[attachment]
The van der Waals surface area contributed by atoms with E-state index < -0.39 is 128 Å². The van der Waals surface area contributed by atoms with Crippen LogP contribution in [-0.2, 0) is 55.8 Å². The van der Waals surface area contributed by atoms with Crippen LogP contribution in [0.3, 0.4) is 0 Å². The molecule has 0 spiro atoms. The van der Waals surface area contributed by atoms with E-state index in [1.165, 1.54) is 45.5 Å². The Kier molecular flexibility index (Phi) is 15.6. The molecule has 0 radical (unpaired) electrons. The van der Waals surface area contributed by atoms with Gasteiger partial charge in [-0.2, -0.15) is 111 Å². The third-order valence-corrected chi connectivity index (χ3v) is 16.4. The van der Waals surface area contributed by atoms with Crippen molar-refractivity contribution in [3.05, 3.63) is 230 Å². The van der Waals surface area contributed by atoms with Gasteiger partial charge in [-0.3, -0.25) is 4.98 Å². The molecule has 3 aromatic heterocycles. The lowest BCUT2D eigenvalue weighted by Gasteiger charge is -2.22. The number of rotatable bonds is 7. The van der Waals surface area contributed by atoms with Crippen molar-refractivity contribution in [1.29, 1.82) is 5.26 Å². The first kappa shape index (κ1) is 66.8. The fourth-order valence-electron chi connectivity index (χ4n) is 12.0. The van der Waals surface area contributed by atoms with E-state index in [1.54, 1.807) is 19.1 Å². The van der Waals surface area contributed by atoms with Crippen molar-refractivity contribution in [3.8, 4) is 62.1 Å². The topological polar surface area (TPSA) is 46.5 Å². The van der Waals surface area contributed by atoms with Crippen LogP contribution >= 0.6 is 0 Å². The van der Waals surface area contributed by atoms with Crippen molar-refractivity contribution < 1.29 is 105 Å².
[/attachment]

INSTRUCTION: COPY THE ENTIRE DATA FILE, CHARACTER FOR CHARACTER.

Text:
The van der Waals surface area contributed by atoms with E-state index < -0.39 is 128 Å². The van der Waals surface area contributed by atoms with Crippen LogP contribution in [-0.2, 0) is 55.8 Å². The van der Waals surface area contributed by atoms with Crippen LogP contribution in [0.3, 0.4) is 0 Å². The molecule has 0 spiro atoms. The van der Waals surface area contributed by atoms with E-state index in [1.165, 1.54) is 45.5 Å². The Kier molecular flexibility index (Phi) is 15.6. The molecule has 0 radical (unpaired) electrons. The van der Waals surface area contributed by atoms with Gasteiger partial charge in [-0.2, -0.15) is 111 Å². The third-order valence-corrected chi connectivity index (χ3v) is 16.4. The van der Waals surface area contributed by atoms with Crippen molar-refractivity contribution in [3.05, 3.63) is 230 Å². The van der Waals surface area contributed by atoms with Gasteiger partial charge in [-0.3, -0.25) is 4.98 Å². The molecule has 3 aromatic heterocycles. The lowest BCUT2D eigenvalue weighted by Gasteiger charge is -2.22. The number of rotatable bonds is 7. The van der Waals surface area contributed by atoms with Crippen molar-refractivity contribution in [1.29, 1.82) is 5.26 Å². The first kappa shape index (κ1) is 66.8. The fourth-order valence-electron chi connectivity index (χ4n) is 12.0. The van der Waals surface area contributed by atoms with E-state index in [1.54, 1.807) is 19.1 Å². The van der Waals surface area contributed by atoms with Crippen molar-refractivity contribution in [3.8, 4) is 62.1 Å². The topological polar surface area (TPSA) is 46.5 Å². The van der Waals surface area contributed by atoms with Crippen LogP contribution >= 0.6 is 0 Å². The van der Waals surface area contributed by atoms with Crippen molar-refractivity contribution < 1.29 is 105 Å².